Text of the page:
# Doubt regarding Force exerted by a magnetic field on a moving charge

a charged particle ( say 'q' ) moving with velocity 'V' in a region containing a magnetic field 'B' experiences a force 'F' given by:

F = q(VxB)

when
V = 0,
then force = 0

my doubt is,
is this velocity relative to the magnetic field ?
( i.e. when the velocity relative to the magnetic field becomes = 0, then force due to the magnetic field on the particle = 0 )

Born2bwire
Gold Member
In a sense, yes it is relative to the B field, but this is hidden in the cross product. The magnitude of the velocity affects the amount of force experienced in the B field but the direction of travel with respect to the polarization of the magnetic flux density also matters. If the charge is moving with the magnetic flux's field lines, then there is no force while the force is maximized if the charge moves normal to the field lines. If you want to have the equation in strictly scalar form then,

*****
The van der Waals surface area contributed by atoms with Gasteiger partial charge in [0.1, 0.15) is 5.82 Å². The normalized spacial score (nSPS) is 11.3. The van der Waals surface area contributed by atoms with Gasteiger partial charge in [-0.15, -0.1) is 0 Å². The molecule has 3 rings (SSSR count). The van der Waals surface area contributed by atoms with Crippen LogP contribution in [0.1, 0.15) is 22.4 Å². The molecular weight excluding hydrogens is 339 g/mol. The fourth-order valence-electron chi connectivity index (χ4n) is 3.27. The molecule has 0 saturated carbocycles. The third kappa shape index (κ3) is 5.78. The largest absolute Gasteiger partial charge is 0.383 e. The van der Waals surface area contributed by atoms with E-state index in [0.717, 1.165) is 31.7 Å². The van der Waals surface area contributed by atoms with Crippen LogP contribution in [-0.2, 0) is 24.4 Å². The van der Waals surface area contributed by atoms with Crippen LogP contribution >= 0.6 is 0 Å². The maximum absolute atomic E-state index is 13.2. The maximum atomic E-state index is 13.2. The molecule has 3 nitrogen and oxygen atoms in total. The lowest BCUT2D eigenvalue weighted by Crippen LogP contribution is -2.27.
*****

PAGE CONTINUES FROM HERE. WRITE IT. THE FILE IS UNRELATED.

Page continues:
$$\left| \mathbf{F} \right| = q \left| \mathbf{v} \right| \left| \mathbf{B} \right| \sin \theta$$

Where $$\theta$$ is the angle between the velocity and magnetic flux density vectors.

If the observer were moving at a relativistic velocity with respect to a constant E or B field, or a constant E or B field were moving with respect to the observer, then there is an electromagnetic transformation of the longitudinal component that will produce a B or E component. To see the transformations, visit the LBL Particle Data Group website at

http://pdg.lbl.gov/2008/reviews/contents_sports.html

then click on the constants, units, etc. category, then click on the electromagnetic relations section, then look at the last four lines of the table.